One of my favorite features Canon has been adding to their cameras is the ability to record timelapses all in-camera. This makes it extremely easy to just setup your camera and get great results. The Canon R5 has a fantastic timelapse mode that can record up to 8K resolution.
Even if you’re trying to achieve a holy grail (day to night) timelapse you’ll be able to with the R5’s built-in modes.
If you’re a more experienced timelapse photographer the Canon EOS R5 includes a built-in intervalometer. This allows you to take photos at preset intervals all without an additional remote.
In this article I will be going over the built-in timelapse mode in the Canon R5 and how to get great results.
The Canon EOS R5 timelapse mode allows you to record timelapses in 1080p, 4K, and 8K resolution. After your timelapse is over it’s automatically compiled into an MP4 video all in-camera.
How to Setup a Timelapse with Canon EOS R5
Now let’s get started.
First you’ll need a sturdy tripod or somewhere to place your camera so it doesn’t move. Secondly an interesting subject like a sunset, clouds, or traffic.
After you have those you’re ready to capture a timelapse!
Need a memory card for your R5?
Read: Canon R5 memory card recommendations
Now that we have an interesting subject and tripod I’ll go over a few settings you’ll need to change to get the best results.
By default when filming a timelapse on the Canon R5 the ISO will automatically move between ISO 400-26500. This will cause us trouble since low light scenes will introduce a lot of noise at higher ISO ranges
Luckily we can change the max ISO speed when recording a timelapse on the R5. To do this set the camera to movie mode and head to ISO settings in the R5 menu (Shoot2) and find “Max for Auto” with a little timelapse symbol before it. Here you can set the max ISO from 400 to 26500, I recommend setting the max timelapse ISO to 400 so we have a cleanest image possible.
Now that we have our max ISO set we can setup our timelapse.
I recommend using movie aperture priority (Av) mode. Once you’re on that you’ll be able to enable timelapse shooting in the Shoot5 menu. Here is a quick break of the settings I recommend.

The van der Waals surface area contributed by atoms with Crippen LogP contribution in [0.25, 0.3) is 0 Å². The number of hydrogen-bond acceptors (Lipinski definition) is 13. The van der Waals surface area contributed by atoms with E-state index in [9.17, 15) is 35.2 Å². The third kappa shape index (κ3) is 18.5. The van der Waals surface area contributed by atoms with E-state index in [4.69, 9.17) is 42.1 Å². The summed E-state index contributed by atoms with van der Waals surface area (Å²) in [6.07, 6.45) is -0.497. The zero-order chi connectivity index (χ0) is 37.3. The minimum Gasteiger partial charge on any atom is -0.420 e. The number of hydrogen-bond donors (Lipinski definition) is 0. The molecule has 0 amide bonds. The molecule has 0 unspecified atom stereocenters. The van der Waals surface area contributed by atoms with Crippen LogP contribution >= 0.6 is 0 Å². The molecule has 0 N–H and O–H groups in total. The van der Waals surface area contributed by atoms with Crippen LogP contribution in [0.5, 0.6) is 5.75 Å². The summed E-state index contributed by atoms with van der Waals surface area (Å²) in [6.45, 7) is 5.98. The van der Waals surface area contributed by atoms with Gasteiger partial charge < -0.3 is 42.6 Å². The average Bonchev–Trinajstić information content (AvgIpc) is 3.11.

Recommended Canon R5 timelapse settings:
- Mode: Movie Aperture priority (~f/8)
- Time-lapse: Enable
- Interval: 00:00:05
- No. of shots: 3600
- Movie rec. size: 4K
- Auto exposure: Each frame
- Screen auto off: Enable
- Beep as img taken: Disable
In the Canon R5 timelapse mode you can take up to 3600 photos at a minimum of 2 seconds apart. The menu will tell you how long your timelapse will go as well and the resulting video length.
If you’re going to film a short timelapse I recommend doing a lower time like 2 seconds while if you want one that is a few hours you’ll want to have a longer interval.
Of course you can stop your timelapse at anytime by hitting the record button on the camera so I typically keep the photo count to the max of 3600.
You can set the camera’s auto exposure for each frame or to match the first frame. Auto exposing for each frame will allow you to capture changing lighting conditions like day-to-night timelapses all without flickering so it’s a no brainer to use that option.
After enabling timelapse mode and configuring the settings hit the red record button on top of the camera then the shutter button to start the timelapse. You should see the screen turn off/on as its capturing images.
After 10 seconds the screen should automatically turn off if “Screen auto off” is enabled. You can also turn the R5’s screen on/off during timelapse recording by hitting the info button, just be careful when interacting with the camera since any nudge can ruin your timelapse.
After stopping the timelapse the R5 will quickly generate your video and you can preview it directly on the camera.
I do wish you could do C-LOG or RAW recording for timelapses but sadly the R5 doesn’t have the option to do that. If you need more fidelity you can use the R5’s built-in intervalometer and software like LRTimelapse to capture a more “professional” timelapse. That being said I have found the results from the built-in functionality to be excellent. Especially if you’re just trying to capture something quick to include in a travel video.
The Canon EOS R5 battery will last a couple of hours while timelapse shooting. Sadly you cannot use USB-C charging to charge the camera while recording. If you need to film a longer timelapse you’ll need Canon’s dummy battery adapter to power the camera.
Here’s another example of the Canon R5 timelapse feature with a day to night timelapse. This was shot using -1/3 exposure compensation on aperture priority using the built in timelapse mode.
I hope you found this guide to the Canon EOS R5 time-lapse mode helpful! If you have any questions let me know in the comments below.